artist / participant
Tom Molloy’s practice has been concerned for some time with the examination of power in both a political and historical context, and how it can, and has been perverted, raising global questions about morality. For over a decade Molloy has been determined to challenge the observers’ perception, by creating ambiguous works that investigate the overlap between representation and association. In his line of questioning Molloy deliberately presents minimal representations of significant political and historical moments. In opposition to the clean, simplicity of the works presentation, the viewer finds conceptually rich, multi-layered meanings inherent to the artwork.
In this current body of work Molloy analyses Orwellian themes relating to censorship, power and politically charged occurrences, through exploration of the secondary narrative threads underlying the initial work. The subordinate element becomes the primary focus of the art, and forces the viewer to assert their position, taking responsibility to interpret the works by observing from a different vantage point than would be typically explored. This Duchampian approach to evaluating work is a central concern in Molloy’s practice.
The principal work in this exhibition, Subplot, features transcribed passages from George Orwell’s Nineteen Eighty-Four, focusing on the accounts in the novel that detail the relationship between protagonist Winston and his lover, Julia. The work is conceptually edited by Molloy and engages with subliminal elements of the plot, highlighting the destructive side of human nature and ultimate betrayal, deliberately undermining the ideas of censorship explored in the novel.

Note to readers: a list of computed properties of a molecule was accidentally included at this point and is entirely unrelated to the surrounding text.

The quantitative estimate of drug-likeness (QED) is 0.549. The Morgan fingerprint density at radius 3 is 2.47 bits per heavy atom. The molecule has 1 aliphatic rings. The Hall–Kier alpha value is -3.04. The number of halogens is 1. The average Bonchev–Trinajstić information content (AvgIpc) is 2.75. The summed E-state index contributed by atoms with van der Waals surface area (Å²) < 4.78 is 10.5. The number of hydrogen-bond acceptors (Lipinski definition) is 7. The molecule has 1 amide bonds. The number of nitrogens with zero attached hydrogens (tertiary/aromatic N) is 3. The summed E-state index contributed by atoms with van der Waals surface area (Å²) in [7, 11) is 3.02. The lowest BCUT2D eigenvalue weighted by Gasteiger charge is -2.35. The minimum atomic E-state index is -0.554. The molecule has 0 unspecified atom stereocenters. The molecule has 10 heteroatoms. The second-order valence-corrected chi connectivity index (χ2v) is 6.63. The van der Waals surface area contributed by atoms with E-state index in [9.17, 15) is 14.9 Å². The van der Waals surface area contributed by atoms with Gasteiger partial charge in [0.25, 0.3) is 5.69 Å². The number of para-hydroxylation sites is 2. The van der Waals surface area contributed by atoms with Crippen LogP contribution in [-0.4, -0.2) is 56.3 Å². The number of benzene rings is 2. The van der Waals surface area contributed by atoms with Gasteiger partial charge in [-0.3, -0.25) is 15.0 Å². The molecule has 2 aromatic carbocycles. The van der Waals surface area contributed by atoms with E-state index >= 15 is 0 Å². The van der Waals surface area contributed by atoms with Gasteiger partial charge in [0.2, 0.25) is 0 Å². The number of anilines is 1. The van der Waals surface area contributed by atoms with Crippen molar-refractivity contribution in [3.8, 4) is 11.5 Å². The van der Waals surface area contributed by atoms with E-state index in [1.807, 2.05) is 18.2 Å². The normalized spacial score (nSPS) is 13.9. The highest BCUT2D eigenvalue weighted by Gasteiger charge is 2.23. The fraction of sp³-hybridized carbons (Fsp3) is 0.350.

A quote attributed to the German-Jewish poet Heinrich Heine, a century before the advent of Hitler, states: "Wherever books are burned, human beings are destined to be burned too.” It has particular resonance in the artwork Book, and links many of the subliminal concepts in the artworks on display in the exhibition. The dark material and topics presented in this show will provoke a reaction, and instigate response.
The curatorial concept behind this exhibition was devised and positioned to run concurrently with Dublin Contemporary, whose theme is Terrible Beauty: Art, Crisis, Change & The Office of Non-Compliance. It was a deliberate strategy to position Molloy’s work in this context, as a key focus of his practice comments on the political, and the backlash from the documented past, and its manipulation. This exhibition addresses the dominant theme of censorship and its implications, featuring major literary figures and key thinkers, and courts controversial and contentious approaches in producing the work. The work illustrates several momentous occasions in twentieth century history, and seeks to explore the subsequent implications in a contemporary society. There is an ironic undertone to some of the work, however it interrogates the different possibilities that could, and have arisen globally as a consequence of man’s inhumanity to man.
Tom Molloy was born in Waterford and he works between a studio in the West of Ireland and in northern France. He attended The National College of Art & Design in Dublin, earning his B.A. in Fine Art in 1987 and his M.A. in Fine Art in 1992. A survey exhibition of his work was held at the Limerick City Gallery of Art in 2005 (publication) and at the Solstice Arts Centre, Navan, County Meath, in 2008 (publication). In 2010 Molloy had a major exhibition at The Aldrich Museum of Contemporary Art in USA (publication). Tom Molloy is included in the permanent collections of the Irish Museum of Modern Art; The Blanton Museum of Art, Texas; The Arts Council/An Chomhairle Ealaíon, Dublin; The Zabludowicz Collection, London; Fondazione Spinola Banna Per L’Arte, Turin; FRAC-Piemonte; and Princeton University Art Museum as well as several international private collections. This year, Tom Molloy already featured in 10th edition of the Sharjah Biennial, "Plot for a Biennial"; he will show new work at an exhibition entitled "ART_" at the FLAG Art Foundation in New York later this year; at TULCA 2011 "After the Fall" in Galway, curated by Megs Morely and at an exhibition that runs annually at Al Ma'mal Foundation entitled "The Jerusalem Show".
Text by Rowan Sexton, August 2011
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